2013-2014 NACPM Board Members
Ellie Daniels Jamie A. Eidsath Illysa Rene Foster Kaye Kanne
Tanya Khemet Audrey Levine Autumn Vergo
Tanya Khemet, CPM
How I appear to the world: I am a Licensed Midwife/Certified Professional Midwife, an International Board Certified Lactation Consultant with a Masters in Public Health. I count myself blessed as being the mother of three beautiful girls who were all born at home. I spend my days working in a Federally Qualified Health Center in Sacramento that is committed to the compassionate care of low-income families in a multi-disciplinary setting. I provide women’s health services to women and teens under the protocols of the Comprehensive Perinatal Services Program, in which we weave prenatal care with health education, nutrition and psychosocial services. I serve as the Secretary of the Board of Directors of the National Association of Certified Professional Midwives.
I come from a family tradition of midwives, stretching back at least three generations. My grandmother and her aunties were midwives practicing in rural Jamaica. My mother, aunts and uncles remember their mother and great aunts travelling along country roads on dark nights accompanied only by the all-seeing owls. I was trained at Seattle Midwifery School, and apprenticed with midwives in Seattle, Senegal and Jamaica. I am committed to the revitalization of the tradition of midwifery within the African American community, and the eradication of the ethnic disparities in perinatal health outcomes. It is my interest in preventative and complementary health, especially maternal and child health, and my desire to work with the medically underserved, that compelled me to become a midwife.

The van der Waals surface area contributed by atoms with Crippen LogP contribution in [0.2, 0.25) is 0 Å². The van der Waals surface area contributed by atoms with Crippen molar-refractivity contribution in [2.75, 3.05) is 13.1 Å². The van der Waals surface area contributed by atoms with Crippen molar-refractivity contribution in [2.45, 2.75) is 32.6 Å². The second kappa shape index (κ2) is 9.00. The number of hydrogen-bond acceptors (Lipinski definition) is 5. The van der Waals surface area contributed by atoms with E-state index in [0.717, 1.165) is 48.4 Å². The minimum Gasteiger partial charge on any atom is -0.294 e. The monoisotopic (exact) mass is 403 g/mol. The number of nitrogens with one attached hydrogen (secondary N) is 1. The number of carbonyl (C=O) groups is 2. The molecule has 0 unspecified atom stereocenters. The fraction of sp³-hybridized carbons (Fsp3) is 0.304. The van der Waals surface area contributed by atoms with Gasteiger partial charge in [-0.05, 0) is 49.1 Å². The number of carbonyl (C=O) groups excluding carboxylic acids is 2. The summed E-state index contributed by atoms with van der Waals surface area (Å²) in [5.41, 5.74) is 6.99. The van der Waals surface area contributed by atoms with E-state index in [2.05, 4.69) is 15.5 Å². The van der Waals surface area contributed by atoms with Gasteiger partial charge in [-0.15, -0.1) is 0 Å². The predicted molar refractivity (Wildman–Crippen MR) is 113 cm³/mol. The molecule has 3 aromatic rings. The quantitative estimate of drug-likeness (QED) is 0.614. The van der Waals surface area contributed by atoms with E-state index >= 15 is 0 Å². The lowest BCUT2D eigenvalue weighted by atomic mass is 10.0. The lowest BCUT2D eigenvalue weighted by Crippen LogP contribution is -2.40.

I served as the clinic administrator and staff midwife of The Birthing Project Clinic for eight years, and was able to develop systems that streamlined the delivery of comprehensive care and captured the information that documented both the outcomes and the quality of that care. I also facilitated the creation of our childbirth education classes and centering program. I then became one of the founding mothers (hermanas de la luz) of Birth and Family Health Center of The Effort, which are women’s health clinics housed in community health centers located in medically underserved areas of Sacramento. These community centers provide primary care, pediatrics, dental care and behavioral health. Birth and Family Health Centers primarily serve women who would otherwise have little or no prenatal care or reproductive health services, and does active outreach to women with substance abuse issues, the homeless and recently incarcerated women. The patients receive comprehensive care that weaves midwifery care with health education and social services, and increases access to many programs that address their multi-faceted needs including substance abuse treatment and prevention, counseling and programs designed to prevent abuse and foster family cohesiveness.
It is my commitment to the care of the medically underserved that has propelled me to join the NACPM board. I strongly believe that the midwifery model can have a positive impact on the health of mothers, particularly those who are most at risk for poor birth outcomes. I would like to be involved in the work of increasing access to quality maternity care by supporting the work of Certified Professional Midwives. I also believe that midwives have historically been advocates in their communities and we must continue that tradition by organizing ourselves to work to preserve physiologic birth, promote the sustainability of our profession and fight for national standards that preserve the autonomy of childbearing women. For us to remain relevant we must address the barriers to practice, licensure and reimbursement, and support each other with clinical resources.